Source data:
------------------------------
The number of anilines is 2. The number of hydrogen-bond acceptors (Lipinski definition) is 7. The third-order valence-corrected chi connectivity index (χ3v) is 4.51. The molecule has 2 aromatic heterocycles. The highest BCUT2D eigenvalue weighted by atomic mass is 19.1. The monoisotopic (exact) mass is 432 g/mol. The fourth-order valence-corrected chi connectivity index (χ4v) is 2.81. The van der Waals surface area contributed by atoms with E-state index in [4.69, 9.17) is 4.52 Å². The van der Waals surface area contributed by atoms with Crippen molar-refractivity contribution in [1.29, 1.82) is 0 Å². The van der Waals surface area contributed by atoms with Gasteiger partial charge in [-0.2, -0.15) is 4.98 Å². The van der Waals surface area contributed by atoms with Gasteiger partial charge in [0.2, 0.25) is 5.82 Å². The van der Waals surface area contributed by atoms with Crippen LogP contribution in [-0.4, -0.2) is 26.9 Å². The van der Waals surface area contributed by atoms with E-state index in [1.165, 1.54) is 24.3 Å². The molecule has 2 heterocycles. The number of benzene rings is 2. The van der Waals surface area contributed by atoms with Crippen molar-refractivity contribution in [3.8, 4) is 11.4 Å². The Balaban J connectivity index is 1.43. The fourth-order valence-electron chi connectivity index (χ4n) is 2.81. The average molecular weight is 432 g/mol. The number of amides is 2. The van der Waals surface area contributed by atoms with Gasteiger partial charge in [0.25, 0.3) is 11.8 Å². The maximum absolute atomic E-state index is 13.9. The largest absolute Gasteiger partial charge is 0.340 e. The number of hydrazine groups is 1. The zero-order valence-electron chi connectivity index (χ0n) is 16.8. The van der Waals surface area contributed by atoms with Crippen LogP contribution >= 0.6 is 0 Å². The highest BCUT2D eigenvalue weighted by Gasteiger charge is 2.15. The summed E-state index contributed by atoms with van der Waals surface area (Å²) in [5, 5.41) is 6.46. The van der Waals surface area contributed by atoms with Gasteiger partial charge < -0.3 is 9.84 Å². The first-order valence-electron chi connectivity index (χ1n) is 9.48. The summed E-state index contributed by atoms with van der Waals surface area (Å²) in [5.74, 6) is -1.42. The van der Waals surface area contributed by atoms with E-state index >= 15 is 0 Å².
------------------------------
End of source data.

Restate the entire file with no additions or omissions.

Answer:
The number of anilines is 2. The number of hydrogen-bond acceptors (Lipinski definition) is 7. The third-order valence-corrected chi connectivity index (χ3v) is 4.51. The molecule has 2 aromatic heterocycles. The highest BCUT2D eigenvalue weighted by atomic mass is 19.1. The monoisotopic (exact) mass is 432 g/mol. The fourth-order valence-corrected chi connectivity index (χ4v) is 2.81. The van der Waals surface area contributed by atoms with E-state index in [4.69, 9.17) is 4.52 Å². The van der Waals surface area contributed by atoms with Crippen molar-refractivity contribution in [1.29, 1.82) is 0 Å². The van der Waals surface area contributed by atoms with Gasteiger partial charge in [-0.2, -0.15) is 4.98 Å². The van der Waals surface area contributed by atoms with Gasteiger partial charge in [0.2, 0.25) is 5.82 Å². The van der Waals surface area contributed by atoms with Crippen LogP contribution in [-0.4, -0.2) is 26.9 Å². The van der Waals surface area contributed by atoms with E-state index in [1.165, 1.54) is 24.3 Å². The molecule has 2 heterocycles. The number of benzene rings is 2. The van der Waals surface area contributed by atoms with Crippen molar-refractivity contribution in [3.8, 4) is 11.4 Å². The Balaban J connectivity index is 1.43. The fourth-order valence-electron chi connectivity index (χ4n) is 2.81. The average molecular weight is 432 g/mol. The number of amides is 2. The van der Waals surface area contributed by atoms with Gasteiger partial charge in [0.25, 0.3) is 11.8 Å². The maximum absolute atomic E-state index is 13.9. The largest absolute Gasteiger partial charge is 0.340 e. The number of hydrazine groups is 1. The zero-order valence-electron chi connectivity index (χ0n) is 16.8. The van der Waals surface area contributed by atoms with Crippen LogP contribution >= 0.6 is 0 Å². The highest BCUT2D eigenvalue weighted by Gasteiger charge is 2.15. The summed E-state index contributed by atoms with van der Waals surface area (Å²) in [5, 5.41) is 6.46. The van der Waals surface area contributed by atoms with Gasteiger partial charge < -0.3 is 9.84 Å². The first-order valence-electron chi connectivity index (χ1n) is 9.48. The summed E-state index contributed by atoms with van der Waals surface area (Å²) in [5.74, 6) is -1.42. The van der Waals surface area contributed by atoms with E-state index >= 15 is 0 Å².